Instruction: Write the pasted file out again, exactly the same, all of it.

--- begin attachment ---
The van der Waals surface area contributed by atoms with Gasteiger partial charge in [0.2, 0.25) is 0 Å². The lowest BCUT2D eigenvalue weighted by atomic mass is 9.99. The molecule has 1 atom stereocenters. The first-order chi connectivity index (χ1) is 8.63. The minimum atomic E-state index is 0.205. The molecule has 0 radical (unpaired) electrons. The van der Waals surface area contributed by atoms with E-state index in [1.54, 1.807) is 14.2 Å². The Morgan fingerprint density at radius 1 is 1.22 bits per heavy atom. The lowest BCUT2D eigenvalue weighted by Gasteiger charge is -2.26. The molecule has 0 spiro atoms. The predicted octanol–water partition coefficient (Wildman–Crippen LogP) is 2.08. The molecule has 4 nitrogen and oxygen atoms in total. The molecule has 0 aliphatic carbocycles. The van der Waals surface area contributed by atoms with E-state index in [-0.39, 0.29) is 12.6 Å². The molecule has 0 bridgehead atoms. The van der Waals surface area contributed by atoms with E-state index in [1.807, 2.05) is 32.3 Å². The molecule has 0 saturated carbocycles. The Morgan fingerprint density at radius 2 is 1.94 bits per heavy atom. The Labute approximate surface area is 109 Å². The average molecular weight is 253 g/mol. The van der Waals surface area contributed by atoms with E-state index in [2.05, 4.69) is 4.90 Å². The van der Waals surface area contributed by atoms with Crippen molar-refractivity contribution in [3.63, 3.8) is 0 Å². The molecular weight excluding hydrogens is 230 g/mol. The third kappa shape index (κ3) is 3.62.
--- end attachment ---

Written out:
The van der Waals surface area contributed by atoms with Gasteiger partial charge in [0.2, 0.25) is 0 Å². The lowest BCUT2D eigenvalue weighted by atomic mass is 9.99. The molecule has 1 atom stereocenters. The first-order chi connectivity index (χ1) is 8.63. The minimum atomic E-state index is 0.205. The molecule has 0 radical (unpaired) electrons. The van der Waals surface area contributed by atoms with E-state index in [1.54, 1.807) is 14.2 Å². The Morgan fingerprint density at radius 1 is 1.22 bits per heavy atom. The lowest BCUT2D eigenvalue weighted by Gasteiger charge is -2.26. The molecule has 0 spiro atoms. The predicted octanol–water partition coefficient (Wildman–Crippen LogP) is 2.08. The molecule has 4 nitrogen and oxygen atoms in total. The molecule has 0 aliphatic carbocycles. The van der Waals surface area contributed by atoms with E-state index in [-0.39, 0.29) is 12.6 Å². The molecule has 0 bridgehead atoms. The van der Waals surface area contributed by atoms with E-state index in [1.807, 2.05) is 32.3 Å². The molecule has 0 saturated carbocycles. The Morgan fingerprint density at radius 2 is 1.94 bits per heavy atom. The Labute approximate surface area is 109 Å². The average molecular weight is 253 g/mol. The van der Waals surface area contributed by atoms with E-state index in [2.05, 4.69) is 4.90 Å². The van der Waals surface area contributed by atoms with Crippen molar-refractivity contribution in [3.63, 3.8) is 0 Å². The molecular weight excluding hydrogens is 230 g/mol. The third kappa shape index (κ3) is 3.62.